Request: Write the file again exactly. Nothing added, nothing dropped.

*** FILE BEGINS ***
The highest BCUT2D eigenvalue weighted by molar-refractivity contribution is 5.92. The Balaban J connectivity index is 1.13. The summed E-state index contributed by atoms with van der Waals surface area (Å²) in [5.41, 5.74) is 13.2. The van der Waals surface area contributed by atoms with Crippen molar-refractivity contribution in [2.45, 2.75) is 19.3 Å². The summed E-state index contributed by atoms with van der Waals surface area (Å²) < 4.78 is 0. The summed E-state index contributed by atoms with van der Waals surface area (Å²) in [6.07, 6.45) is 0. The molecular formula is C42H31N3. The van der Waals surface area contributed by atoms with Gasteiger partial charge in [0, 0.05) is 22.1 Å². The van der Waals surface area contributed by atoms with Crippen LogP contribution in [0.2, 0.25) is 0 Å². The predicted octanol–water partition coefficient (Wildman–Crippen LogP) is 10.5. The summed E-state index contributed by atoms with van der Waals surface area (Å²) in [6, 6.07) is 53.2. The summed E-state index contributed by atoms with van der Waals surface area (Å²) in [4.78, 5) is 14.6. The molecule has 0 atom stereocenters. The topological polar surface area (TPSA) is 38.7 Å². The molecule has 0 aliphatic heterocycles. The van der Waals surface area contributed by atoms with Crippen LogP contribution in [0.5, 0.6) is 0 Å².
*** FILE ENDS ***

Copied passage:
The highest BCUT2D eigenvalue weighted by molar-refractivity contribution is 5.92. The Balaban J connectivity index is 1.13. The summed E-state index contributed by atoms with van der Waals surface area (Å²) in [5.41, 5.74) is 13.2. The van der Waals surface area contributed by atoms with Crippen molar-refractivity contribution in [2.45, 2.75) is 19.3 Å². The summed E-state index contributed by atoms with van der Waals surface area (Å²) < 4.78 is 0. The summed E-state index contributed by atoms with van der Waals surface area (Å²) in [6.07, 6.45) is 0. The molecular formula is C42H31N3. The van der Waals surface area contributed by atoms with Gasteiger partial charge in [0, 0.05) is 22.1 Å². The van der Waals surface area contributed by atoms with Crippen LogP contribution in [0.2, 0.25) is 0 Å². The predicted octanol–water partition coefficient (Wildman–Crippen LogP) is 10.5. The summed E-state index contributed by atoms with van der Waals surface area (Å²) in [6, 6.07) is 53.2. The summed E-state index contributed by atoms with van der Waals surface area (Å²) in [4.78, 5) is 14.6. The molecule has 0 atom stereocenters. The topological polar surface area (TPSA) is 38.7 Å². The molecule has 0 aliphatic heterocycles. The van der Waals surface area contributed by atoms with Crippen LogP contribution in [0.5, 0.6) is 0 Å².